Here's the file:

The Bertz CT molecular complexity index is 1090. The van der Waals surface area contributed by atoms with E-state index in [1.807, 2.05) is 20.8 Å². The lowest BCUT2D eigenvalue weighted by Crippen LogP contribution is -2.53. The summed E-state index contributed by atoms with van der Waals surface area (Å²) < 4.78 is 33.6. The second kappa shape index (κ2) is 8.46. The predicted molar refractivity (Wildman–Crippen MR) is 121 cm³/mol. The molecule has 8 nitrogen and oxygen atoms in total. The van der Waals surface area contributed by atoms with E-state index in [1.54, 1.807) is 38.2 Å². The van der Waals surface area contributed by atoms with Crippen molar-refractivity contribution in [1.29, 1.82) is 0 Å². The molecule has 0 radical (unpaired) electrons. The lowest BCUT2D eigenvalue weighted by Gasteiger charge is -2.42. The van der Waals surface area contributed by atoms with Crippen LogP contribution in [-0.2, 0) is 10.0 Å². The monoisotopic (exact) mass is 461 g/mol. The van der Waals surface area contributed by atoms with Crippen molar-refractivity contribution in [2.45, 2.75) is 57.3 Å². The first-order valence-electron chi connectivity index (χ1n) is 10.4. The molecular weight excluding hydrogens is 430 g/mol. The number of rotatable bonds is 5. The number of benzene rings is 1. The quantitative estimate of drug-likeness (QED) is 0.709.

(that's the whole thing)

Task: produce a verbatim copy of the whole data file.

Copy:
The Bertz CT molecular complexity index is 1090. The van der Waals surface area contributed by atoms with E-state index in [1.807, 2.05) is 20.8 Å². The lowest BCUT2D eigenvalue weighted by Crippen LogP contribution is -2.53. The summed E-state index contributed by atoms with van der Waals surface area (Å²) < 4.78 is 33.6. The second kappa shape index (κ2) is 8.46. The predicted molar refractivity (Wildman–Crippen MR) is 121 cm³/mol. The molecule has 8 nitrogen and oxygen atoms in total. The van der Waals surface area contributed by atoms with E-state index in [1.54, 1.807) is 38.2 Å². The van der Waals surface area contributed by atoms with Crippen molar-refractivity contribution in [1.29, 1.82) is 0 Å². The molecule has 0 radical (unpaired) electrons. The lowest BCUT2D eigenvalue weighted by Gasteiger charge is -2.42. The van der Waals surface area contributed by atoms with Crippen LogP contribution in [-0.2, 0) is 10.0 Å². The monoisotopic (exact) mass is 461 g/mol. The van der Waals surface area contributed by atoms with Crippen molar-refractivity contribution in [2.45, 2.75) is 57.3 Å². The first-order valence-electron chi connectivity index (χ1n) is 10.4. The molecular weight excluding hydrogens is 430 g/mol. The number of rotatable bonds is 5. The number of benzene rings is 1. The quantitative estimate of drug-likeness (QED) is 0.709.